に 2010 Prime Minister David Cameron delivered a public apology, describing the 1972 killings as ‘unjustified and unjustifiable’.
Here are some of the key dates in the decades-long campaign for justice by the families of civilians killed by soldiers on Bloody Sunday in January 1972.
– January 30 1972
The Parachute Regiment opens fire on a crowd taking part in a civil rights march in Derry Thirteen people are killed and 15 others injured.
– April 1972
An inquiry led by Lord Chief 正義感 Lord Widgery supports the soldiers’ version of events, that they were returning fire. Bereaved families dismiss the report as a whitewash.
– February 1992
First meeting of the Bloody Sunday Justice Campaign.
– January 1994
The campaign writes to prime minister ジョン・メージャー seeking a full independent inquiry.
– February 1994
Mr Major refuses because there has already been a public inquiry by Lord Widgery.
– January 1997
A 40,000-signature petition calling for a new inquiry is delivered by the campaign to 10 ダウニング街.
– January 1998
首相 トニーブレア announces a new inquiry, with Lord Saville of Newdigate appointed to chair the probe.
– November 2000-September 2002
The Saville Inquiry hears oral evidence.
– August 2001
Soldiers announce they will seek a judicial review of the decision of the inquiry that military witnesses must give their evidence in Derry.
– December 2001
The Court of Appeal rules that the soldiers can give evidence in London.
– September 2002-October 2003
The inquiry is held in Methodist Central Hall, ウェストミンスター.
– October 2003-November 2004
The inquiry moves back to Derry.
– June 2010
Lord Saville delivers his findings that there was no justification for shooting any of those killed or wounded. 首相 デビッドキャメロン issues a public apology. saying the killings were “unjustified and unjustifiable”.
– July 2012
The Police Service of Northern Ireland formally launches a murder investigation into the events of Bloody Sunday.
– September-October 2018
The first Ministry of Defence compensation settlement in relation to Bloody Sunday victims is awarded.
– March 2019
The Public Prosecution Service (PPS) announces that one former soldier, known as Soldier F, will be prosecuted for the murders of James Wray and William McKinney and the attempted murders of Joseph Friel, Michael Quinn, Joe Mahon and Patrick O’Donnell.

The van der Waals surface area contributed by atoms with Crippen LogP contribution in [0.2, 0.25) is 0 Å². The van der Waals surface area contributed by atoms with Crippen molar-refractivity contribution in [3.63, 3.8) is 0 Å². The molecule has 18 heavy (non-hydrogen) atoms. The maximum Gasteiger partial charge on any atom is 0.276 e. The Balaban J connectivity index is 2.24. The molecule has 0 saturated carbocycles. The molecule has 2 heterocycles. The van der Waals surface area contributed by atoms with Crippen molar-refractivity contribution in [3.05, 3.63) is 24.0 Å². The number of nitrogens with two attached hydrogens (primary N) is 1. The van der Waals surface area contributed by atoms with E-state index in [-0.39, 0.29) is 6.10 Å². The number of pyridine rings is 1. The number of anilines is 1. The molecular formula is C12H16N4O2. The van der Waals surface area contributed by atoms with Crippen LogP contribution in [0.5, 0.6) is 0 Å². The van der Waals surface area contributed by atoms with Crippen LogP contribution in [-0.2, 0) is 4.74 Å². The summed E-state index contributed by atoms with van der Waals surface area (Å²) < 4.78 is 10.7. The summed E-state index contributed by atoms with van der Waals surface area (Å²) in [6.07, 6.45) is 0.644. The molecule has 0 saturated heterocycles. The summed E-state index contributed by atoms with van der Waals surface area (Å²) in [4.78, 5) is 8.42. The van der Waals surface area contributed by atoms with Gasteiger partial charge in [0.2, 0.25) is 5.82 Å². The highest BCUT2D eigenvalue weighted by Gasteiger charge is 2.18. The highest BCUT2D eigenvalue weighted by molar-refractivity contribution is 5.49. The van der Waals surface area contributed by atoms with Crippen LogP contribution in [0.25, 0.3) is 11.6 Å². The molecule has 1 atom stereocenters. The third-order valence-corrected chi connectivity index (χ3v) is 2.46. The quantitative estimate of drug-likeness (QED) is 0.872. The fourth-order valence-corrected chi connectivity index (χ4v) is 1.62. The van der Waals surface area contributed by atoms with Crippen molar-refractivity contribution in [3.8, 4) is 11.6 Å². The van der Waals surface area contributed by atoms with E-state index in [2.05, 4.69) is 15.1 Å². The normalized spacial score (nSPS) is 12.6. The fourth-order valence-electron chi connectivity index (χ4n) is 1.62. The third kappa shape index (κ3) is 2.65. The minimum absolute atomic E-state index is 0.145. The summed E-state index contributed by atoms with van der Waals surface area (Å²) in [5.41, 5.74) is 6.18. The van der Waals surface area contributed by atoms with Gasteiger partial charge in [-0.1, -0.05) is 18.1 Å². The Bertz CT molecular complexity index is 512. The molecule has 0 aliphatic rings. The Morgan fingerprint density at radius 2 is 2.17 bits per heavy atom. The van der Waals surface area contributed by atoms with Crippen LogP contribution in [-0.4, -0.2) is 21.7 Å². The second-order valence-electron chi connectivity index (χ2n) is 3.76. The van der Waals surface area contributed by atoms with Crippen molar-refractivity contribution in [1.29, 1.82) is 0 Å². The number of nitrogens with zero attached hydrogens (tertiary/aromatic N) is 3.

Sixteen other former soldiers and two suspected ex-members of the Official IRA, all of whom were also investigated as part of the major police murder probe, will not face prosecution.
– April 2019
Protests in support of Soldier F take place across the UK.
– September 2019
The case against Soldier F is heard in court for the first time at a sitting of Derry Magistrates’ Court.
The veteran was not present in court for the short hearing.
– April 2021
The families of five of those killed announce that they will legally challenge the decision of the PPS not to prosecute five veterans.
The families of Jackie Duddy, Michael Kelly, John Young, Michael McDaid and William McKinney are granted permission by the High Court to challenge decisions not to prosecute several other former members of the Parachute Regiment.
– July 2021
The PPS announces it is discontinuing the prosecution of Soldier F for the murders of James Wray and William McKinney amid concerns that the case could collapse in light of a separate court ruling on the admissibility of evidence which caused the collapse of another Troubles murder trial involving two military veterans. The McKinney family signal their intent to challenge the PPS decision on Solider F in the courts.
– September 2021
The various legal challenges against the PPS are heard together before three senior judges. Decisions not to prosecute five soldiers are challenged. Judgment is reserved and has yet to be delivered.